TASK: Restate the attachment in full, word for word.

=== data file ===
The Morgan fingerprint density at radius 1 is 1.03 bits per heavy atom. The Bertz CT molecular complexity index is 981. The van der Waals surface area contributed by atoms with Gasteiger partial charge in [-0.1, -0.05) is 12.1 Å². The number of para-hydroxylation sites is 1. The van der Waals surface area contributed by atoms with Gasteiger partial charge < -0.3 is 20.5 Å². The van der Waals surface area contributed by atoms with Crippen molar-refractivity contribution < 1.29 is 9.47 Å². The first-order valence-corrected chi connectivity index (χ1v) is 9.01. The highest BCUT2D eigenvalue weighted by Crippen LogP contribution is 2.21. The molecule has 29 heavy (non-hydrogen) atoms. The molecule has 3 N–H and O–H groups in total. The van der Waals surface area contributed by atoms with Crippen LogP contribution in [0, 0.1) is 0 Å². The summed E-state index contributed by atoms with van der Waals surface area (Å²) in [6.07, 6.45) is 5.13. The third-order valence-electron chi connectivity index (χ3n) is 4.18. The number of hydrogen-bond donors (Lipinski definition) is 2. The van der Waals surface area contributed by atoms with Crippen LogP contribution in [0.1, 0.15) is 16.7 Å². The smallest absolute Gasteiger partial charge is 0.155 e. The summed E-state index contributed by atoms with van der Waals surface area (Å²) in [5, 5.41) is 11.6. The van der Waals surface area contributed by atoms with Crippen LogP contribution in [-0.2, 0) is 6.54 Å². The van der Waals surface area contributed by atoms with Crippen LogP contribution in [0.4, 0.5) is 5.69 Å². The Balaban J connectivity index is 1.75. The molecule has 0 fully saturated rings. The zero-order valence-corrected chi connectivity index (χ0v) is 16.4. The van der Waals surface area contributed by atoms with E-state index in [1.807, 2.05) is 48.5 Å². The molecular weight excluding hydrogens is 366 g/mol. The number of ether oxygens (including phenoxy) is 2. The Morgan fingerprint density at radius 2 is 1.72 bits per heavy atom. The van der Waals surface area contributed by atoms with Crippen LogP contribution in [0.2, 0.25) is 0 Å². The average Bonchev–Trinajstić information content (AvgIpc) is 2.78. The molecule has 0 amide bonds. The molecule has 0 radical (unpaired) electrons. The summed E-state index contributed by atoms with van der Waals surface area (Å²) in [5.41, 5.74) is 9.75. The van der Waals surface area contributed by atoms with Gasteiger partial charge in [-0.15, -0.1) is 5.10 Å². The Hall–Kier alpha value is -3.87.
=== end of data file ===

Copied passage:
The Morgan fingerprint density at radius 1 is 1.03 bits per heavy atom. The Bertz CT molecular complexity index is 981. The van der Waals surface area contributed by atoms with Gasteiger partial charge in [-0.1, -0.05) is 12.1 Å². The number of para-hydroxylation sites is 1. The van der Waals surface area contributed by atoms with Gasteiger partial charge < -0.3 is 20.5 Å². The van der Waals surface area contributed by atoms with Crippen molar-refractivity contribution < 1.29 is 9.47 Å². The first-order valence-corrected chi connectivity index (χ1v) is 9.01. The highest BCUT2D eigenvalue weighted by Crippen LogP contribution is 2.21. The molecule has 29 heavy (non-hydrogen) atoms. The molecule has 3 N–H and O–H groups in total. The van der Waals surface area contributed by atoms with Crippen LogP contribution in [0, 0.1) is 0 Å². The summed E-state index contributed by atoms with van der Waals surface area (Å²) in [6.07, 6.45) is 5.13. The third-order valence-electron chi connectivity index (χ3n) is 4.18. The number of hydrogen-bond donors (Lipinski definition) is 2. The van der Waals surface area contributed by atoms with Crippen LogP contribution in [0.1, 0.15) is 16.7 Å². The smallest absolute Gasteiger partial charge is 0.155 e. The summed E-state index contributed by atoms with van der Waals surface area (Å²) in [5, 5.41) is 11.6. The van der Waals surface area contributed by atoms with Crippen LogP contribution in [-0.2, 0) is 6.54 Å². The van der Waals surface area contributed by atoms with Crippen LogP contribution in [0.4, 0.5) is 5.69 Å². The Balaban J connectivity index is 1.75. The molecule has 0 fully saturated rings. The zero-order valence-corrected chi connectivity index (χ0v) is 16.4. The van der Waals surface area contributed by atoms with E-state index in [1.807, 2.05) is 48.5 Å². The molecular weight excluding hydrogens is 366 g/mol. The number of ether oxygens (including phenoxy) is 2. The Morgan fingerprint density at radius 2 is 1.72 bits per heavy atom. The van der Waals surface area contributed by atoms with Crippen LogP contribution in [0.2, 0.25) is 0 Å². The average Bonchev–Trinajstić information content (AvgIpc) is 2.78. The molecule has 0 amide bonds. The molecule has 0 radical (unpaired) electrons. The summed E-state index contributed by atoms with van der Waals surface area (Å²) in [5.41, 5.74) is 9.75. The van der Waals surface area contributed by atoms with Gasteiger partial charge in [-0.15, -0.1) is 5.10 Å². The Hall–Kier alpha value is -3.87.